\langle \Phi_0\vert \left(\hat{H}_I+\hat{H}_I\frac{\hat{Q}}{W_0-\hat{H}_0}(\hat{H}_I-\Delta E)+
\hat{H}_I\frac{\hat{Q}}{W_0-\hat{H}_0}(\hat{H}_I-\Delta E)\frac{\hat{Q}}{W_0-\hat{H}_0}(\hat{H}_I-\Delta E)+\dots\right)\vert \Phi_0\rangle.
$$

$$
\hat{Q}\Delta E\vert \Phi_0\rangle = \hat{Q}\Delta E\vert \hat{Q}\Phi_0\rangle = 0.
$$

Inserting this results in the expression for the energy results in

$$
\Delta E=\langle \Phi_0\vert \left(\hat{H}_I+\hat{H}_I\frac{\hat{Q}}{W_0-\hat{H}_0}\hat{H}_I+
\hat{H}_I\frac{\hat{Q}}{W_0-\hat{H}_0}(\hat{H}_I-\Delta E)\frac{\hat{Q}}{W_0-\hat{H}_0}\hat{H}_I+\dots\right)\vert \Phi_0\rangle.
$$

$$
\Delta E=\sum_{i=1}^{\infty}\Delta E^{(i)}.
$$

We get the following expression for \( \Delta E^{(i)} \)

$$
\Delta E^{(1)}=\langle \Phi_0\vert \hat{H}_I\vert \Phi_0\rangle,
$$

which is just the contribution to first order in perturbation theory,

$$
\Delta E^{(2)}=\langle\Phi_0\vert \hat{H}_I\frac{\hat{Q}}{W_0-\hat{H}_0}\hat{H}_I\vert \Phi_0\rangle,
$$

which is the contribution to second order.

$$
\Delta E^{(3)}=\langle \Phi_0\vert \hat{H}_I\frac{\hat{Q}}{W_0-\hat{H}_0}\hat{H}_I\frac{\hat{Q}}{W_0-\hat{H}_0}\hat{H}_I\Phi_0\rangle-
\langle\Phi_0\vert \hat{H}_I\frac{\hat{Q}}{W_0-\hat{H}_0}\langle \Phi_0\vert \hat{H}_I\vert \Phi_0\rangle\frac{\hat{Q}}{W_0-\hat{H}_0}\hat{H}_I\vert \Phi_0\rangle,
$$

being the third-order contribution.

In the shell-model lectures we showed that we could rewrite the exact state function for say the ground state, as a linear expansion in terms of all possible Slater determinants. That is, we define the ansatz for the ground state as

$$
|\Phi_0\rangle = \left(\prod_{i\le F}\hat{a}_{i}^{\dagger}\right)|0\rangle,
$$

where the index \( i \) defines different single-particle states up to the Fermi level. We have assumed that we have \( N \) fermions.
A given one-particle-one-hole (\( 1p1h \)) state can be written as

$$
|\Phi_i^a\rangle = \hat{a}_{a}^{\dagger}\hat{a}_i|\Phi_0\rangle,
$$

while a \( 2p2h \) state can be written as

$$
|\Phi_{ij}^{ab}\rangle = \hat{a}_{a}^{\dagger}\hat{a}_{b}^{\dagger}\hat{a}_j\hat{a}_i|\Phi_0\rangle,
$$

and a general \( ApAh \) state as

$$
|\Phi_{ijk\dots}^{abc\dots}\rangle = \hat{a}_{a}^{\dagger}\hat{a}_{b}^{\dagger}\hat{a}_{c}^{\dagger}\dots\hat{a}_k\hat{a}_j\hat{a}_i|\Phi_0\rangle.
$$

We can then expand our exact state function for the ground state as

$$
|\Psi_0\rangle=C_0|\Phi_0\rangle+\sum_{ai}C_i^a|\Phi_i^a\rangle+\sum_{abij}C_{ij}^{ab}|\Phi_{ij}^{ab}\rangle+\dots
=(C_0+\hat{C})|\Phi_0\rangle,
$$

where we have introduced the so-called correlation operator

$$
\hat{C}=\sum_{ai}C_i^a\hat{a}_{a}^{\dagger}\hat{a}_i +\sum_{abij}C_{ij}^{ab}\hat{a}_{a}^{\dagger}\hat{a}_{b}^{\dagger}\hat{a}_j\hat{a}_i+\dots
$$

Since the normalization of \( \Psi_0 \) is at our disposal and since \( C_0 \) is by hypothesis non-zero, we may arbitrarily set \( C_0=1 \) with
corresponding proportional changes in all other coefficients. Using this so-called intermediate normalization we have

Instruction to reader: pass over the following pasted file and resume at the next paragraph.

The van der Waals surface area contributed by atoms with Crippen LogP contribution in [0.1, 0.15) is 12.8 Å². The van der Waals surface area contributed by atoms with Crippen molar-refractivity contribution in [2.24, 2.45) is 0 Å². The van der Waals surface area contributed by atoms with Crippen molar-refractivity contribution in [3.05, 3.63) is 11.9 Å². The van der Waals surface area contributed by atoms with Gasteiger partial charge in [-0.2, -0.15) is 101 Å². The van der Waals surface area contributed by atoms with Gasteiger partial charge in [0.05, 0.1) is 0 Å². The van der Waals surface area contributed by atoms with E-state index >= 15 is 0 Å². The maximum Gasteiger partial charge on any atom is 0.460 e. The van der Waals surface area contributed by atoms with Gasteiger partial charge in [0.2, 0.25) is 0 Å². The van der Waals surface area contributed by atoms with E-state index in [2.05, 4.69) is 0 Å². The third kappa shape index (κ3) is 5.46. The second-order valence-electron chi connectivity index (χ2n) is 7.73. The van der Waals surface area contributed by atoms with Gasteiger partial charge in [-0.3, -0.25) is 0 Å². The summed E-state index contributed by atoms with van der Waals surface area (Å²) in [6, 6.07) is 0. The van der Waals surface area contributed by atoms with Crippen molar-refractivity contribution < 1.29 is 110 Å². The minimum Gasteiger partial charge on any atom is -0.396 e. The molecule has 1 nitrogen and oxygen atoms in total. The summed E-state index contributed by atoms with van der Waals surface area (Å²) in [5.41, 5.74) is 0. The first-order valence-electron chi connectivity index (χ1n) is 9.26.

$$
\langle \Psi_0 | \Phi_0 \rangle = \langle \Phi_0 | \Phi_0 \rangle = 1,
$$

resulting in

$$
|\Psi_0\rangle=(1+\hat{C})|\Phi_0\rangle.
$$

How can we use perturbation theory to determine the same coefficients? Let us study the contributions to second order in the interaction, namely

$$
\Delta E^{(2)}=\langle\Phi_0\vert \hat{H}_I\frac{\hat{Q}}{W_0-\hat{H}_0}\hat{H}_I\vert \Phi_0\rangle.
$$

The intermediate states given by \( \hat{Q} \) can at most be of a \( 2p-2h \) nature if we have a two-body Hamiltonian. This means that second order in the perturbation theory can have \( 1p-1h \) and \( 2p-2h \) at most as intermediate states. When we diagonalize, these contributions are included to infinite order. This means that higher-orders in perturbation theory bring in more complicated correlations.

$$
\Delta E^{(2)}=\frac{1}{4}\sum_{abij}\langle ij\vert \hat{v}\vert ab\rangle \frac{\langle ab\vert \hat{v}\vert ij\rangle}{\epsilon_i+\epsilon_j-\epsilon_a-\epsilon_b}.
$$

$$
E-E_0 =\Delta E=
\sum_{abij}\langle ij | \hat{v}| ab \rangle C_{ij}^{ab},
$$

where the energy \( E_0 \) is the reference energy and \( \Delta E \) defines the so-called correlation energy.

We see that if we set

$$
C_{ij}^{ab} =\frac{1}{4}\frac{\langle ab \vert \hat{v} \vert ij \rangle}{\epsilon_i+\epsilon_j-\epsilon_a-\epsilon_b},
$$

we have a perfect agreement between FCI and MBPT. However, FCI includes such \( 2p-2h \) correlations to infinite order. In order to make a meaningful comparison we would at least need to sum such correlations to infinite order in perturbation theory.

- MBPT introduces order-by-order specific correlations and we make comparisons with exact calculations like FCI
- At every order, we can calculate all contributions since they are well-known and either tabulated or calculated on the fly.
- MBPT is a non-variational theory and there is no guarantee that higher orders will improve the convergence.
- However, since FCI calculations are limited by the size of the Hamiltonian matrices to diagonalize (today's most efficient codes can attach dimensionalities of ten billion basis states, MBPT can function as an approximative method which gives a straightforward (but tedious) calculation recipe.
- MBPT has been widely used to compute effective interactions for the nuclear shell-model.
- But there are better methods which sum to infinite order important correlations. Coupled cluster theory is one of these methods.

Codes for computing effective Hamiltonians for the shell model as well as many other codes can be obtained from the CENS website.